Fake News: New Study Does NOT Say Many Cases Of 'Dementia' Are Actually Side Effects Of Prescription Drugs

Fact Check

  • by: Alan Duke
Fake News:  New Study Does NOT Say Many Cases Of 'Dementia' Are Actually Side Effects Of Prescription Drugs
Does a new medical study conclude that many cases of dementia are actually the side effects of prescription drugs? No, that's not true: A 2015 study did measure a higher rate of development of dementia in the elderly who take a certain class of drugs for an extended period, but it did not identify dementia as a "side effect" of the drugs. A doctor not involved in the study suggested that people who are more likely to develop dementia also were more likely to be taking the drugs. The researchers recommended doctors not stop giving the drugs to their older patients, but they should use the smallest doses needed to treat them.

The story originated from an article (archived here) where it was published by TheHeartySoul.com on August 17, 2018 under the title "New Study: Many case of 'dementia' are actually side effects of prescription drugs". It opened:

Studies: Common Prescription Drugs Linked to Increased Dementia Risk
We wish it wasn't the case but, unfortunately, memory loss is a hot topic. People have countless questions about brain diseases such as Alzheimer's and dementia. What really causes it? Will there ever be a cure? Are there any natural preventatives? How do my other medications that I'm taking affect my risk of such problems?

In fact, many prescriptions have actually been linked to memory loss! We hope to answer these questions and more below. So, if you or a loved one is worried about or currently living with this problem, please keep reading...

This is what social media users saw:

The misleading article starts with a generally accurate explanation of dementia and also a description of the statistical findings of the 2015 study:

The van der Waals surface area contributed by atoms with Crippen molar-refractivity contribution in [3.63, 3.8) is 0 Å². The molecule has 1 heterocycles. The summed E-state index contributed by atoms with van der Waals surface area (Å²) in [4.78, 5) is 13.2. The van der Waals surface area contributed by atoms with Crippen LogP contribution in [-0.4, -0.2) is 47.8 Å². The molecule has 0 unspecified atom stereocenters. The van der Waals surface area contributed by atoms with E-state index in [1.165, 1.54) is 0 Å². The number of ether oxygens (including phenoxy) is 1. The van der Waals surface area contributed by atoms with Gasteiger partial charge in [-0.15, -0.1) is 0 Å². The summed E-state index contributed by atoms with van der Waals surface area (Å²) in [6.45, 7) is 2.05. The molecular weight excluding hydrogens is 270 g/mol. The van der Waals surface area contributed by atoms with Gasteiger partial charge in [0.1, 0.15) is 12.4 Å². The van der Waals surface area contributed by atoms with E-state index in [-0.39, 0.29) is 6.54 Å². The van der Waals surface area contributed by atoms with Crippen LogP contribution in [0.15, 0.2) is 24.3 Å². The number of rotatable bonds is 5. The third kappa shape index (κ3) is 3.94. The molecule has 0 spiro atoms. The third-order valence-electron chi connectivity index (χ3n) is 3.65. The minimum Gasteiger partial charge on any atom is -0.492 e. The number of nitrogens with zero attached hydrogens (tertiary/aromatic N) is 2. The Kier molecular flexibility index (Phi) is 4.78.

In March 2015, researchers published a prospective cohort study in JAMA Internal Medicine called "Cumulative Use of Strong Anticholinergics and Incident Dementia." The University of Washington and Seattle healthcare system, Group Health, conducted the long-term study which tracked 3,434 men and women who were aged 65 and up, and had no dementia when the study began. [5]

The team accessed every participant's history of drug use for the previous decade, including both over-the-counter and prescription drugs. Over a 7-year timeline, they followed up with all the participants every two years, during which 797 participants developed dementia (637 of whom developed Alzheimer's disease).

As researchers looked back on what those 797 individuals took, anticholinergic drugs became the main suspect. The most common anticholinergics participants used were tricyclic antidepressants, first-generation antihistamines, and bladder antimuscarinics. Compared to those who didn't take anticholinergic drugs, people who did for as little as three years were 54% more likely to develop dementia.

Before diving into why this story is misleading, let's first answer the question "What are anticholinergic drugs?":

Anticholinergic and antispasmodic drugs include a broad class of medications that are used to treat various medical conditions that involve contraction and relaxation of muscles. Examples of these conditions include overactive bladder, muscle spasms, breathing problems, diarrhea, gastrointestinal cramps, movement disorders, and others. Anticholinergics work by blocking the action of acetylcholine in the brain and at nerves. Neurotransmitters are chemicals made and released by nerves that travel to nearby nerves or, in the case of acetylcholine, nearby muscles and glands where they attach to receptors on the surface of the nerve, muscle, or glandular cells. The attachment of the neurotransmitter can stimulate or inhibit the activity of the receptor-containing cells. Anticholinergic drugs affect the function of many organs by preventing acetylcholine from binding to its receptors.

A list of specific drugs in the category can be found in this article titled What are examples of prescription anticholinergic and antispasmodic agents available in the US?